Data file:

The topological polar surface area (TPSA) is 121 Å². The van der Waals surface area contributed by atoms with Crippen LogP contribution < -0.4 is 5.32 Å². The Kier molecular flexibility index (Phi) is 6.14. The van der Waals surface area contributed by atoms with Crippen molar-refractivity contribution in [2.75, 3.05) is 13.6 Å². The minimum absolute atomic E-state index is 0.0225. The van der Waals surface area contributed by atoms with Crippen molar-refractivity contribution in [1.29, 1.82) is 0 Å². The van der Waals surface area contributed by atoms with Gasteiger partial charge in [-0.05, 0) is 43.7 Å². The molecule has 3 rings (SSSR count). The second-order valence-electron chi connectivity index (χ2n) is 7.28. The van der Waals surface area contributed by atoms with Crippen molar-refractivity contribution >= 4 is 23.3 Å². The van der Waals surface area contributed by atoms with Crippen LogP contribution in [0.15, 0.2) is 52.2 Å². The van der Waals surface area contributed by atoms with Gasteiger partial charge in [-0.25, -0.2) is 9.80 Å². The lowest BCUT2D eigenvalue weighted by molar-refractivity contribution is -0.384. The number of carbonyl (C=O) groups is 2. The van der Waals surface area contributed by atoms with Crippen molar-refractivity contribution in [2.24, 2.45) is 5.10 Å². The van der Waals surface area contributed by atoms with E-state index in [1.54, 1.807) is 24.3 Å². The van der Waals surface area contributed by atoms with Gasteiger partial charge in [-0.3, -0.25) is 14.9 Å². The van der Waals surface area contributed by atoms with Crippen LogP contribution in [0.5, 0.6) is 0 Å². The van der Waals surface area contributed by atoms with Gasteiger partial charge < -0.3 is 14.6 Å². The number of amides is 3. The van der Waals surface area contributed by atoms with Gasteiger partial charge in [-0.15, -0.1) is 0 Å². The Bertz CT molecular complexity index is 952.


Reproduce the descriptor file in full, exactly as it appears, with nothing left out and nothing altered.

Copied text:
The topological polar surface area (TPSA) is 121 Å². The van der Waals surface area contributed by atoms with Crippen LogP contribution < -0.4 is 5.32 Å². The Kier molecular flexibility index (Phi) is 6.14. The van der Waals surface area contributed by atoms with Crippen molar-refractivity contribution in [2.75, 3.05) is 13.6 Å². The minimum absolute atomic E-state index is 0.0225. The van der Waals surface area contributed by atoms with Crippen molar-refractivity contribution in [1.29, 1.82) is 0 Å². The van der Waals surface area contributed by atoms with Gasteiger partial charge in [-0.05, 0) is 43.7 Å². The molecule has 3 rings (SSSR count). The second-order valence-electron chi connectivity index (χ2n) is 7.28. The van der Waals surface area contributed by atoms with Crippen molar-refractivity contribution >= 4 is 23.3 Å². The van der Waals surface area contributed by atoms with Crippen LogP contribution in [0.15, 0.2) is 52.2 Å². The van der Waals surface area contributed by atoms with Gasteiger partial charge in [-0.25, -0.2) is 9.80 Å². The lowest BCUT2D eigenvalue weighted by molar-refractivity contribution is -0.384. The number of carbonyl (C=O) groups is 2. The van der Waals surface area contributed by atoms with Crippen molar-refractivity contribution in [2.24, 2.45) is 5.10 Å². The van der Waals surface area contributed by atoms with E-state index in [1.54, 1.807) is 24.3 Å². The van der Waals surface area contributed by atoms with Gasteiger partial charge in [-0.3, -0.25) is 14.9 Å². The van der Waals surface area contributed by atoms with Crippen LogP contribution in [0.5, 0.6) is 0 Å². The van der Waals surface area contributed by atoms with Gasteiger partial charge < -0.3 is 14.6 Å². The number of amides is 3. The van der Waals surface area contributed by atoms with Gasteiger partial charge in [-0.15, -0.1) is 0 Å². The Bertz CT molecular complexity index is 952.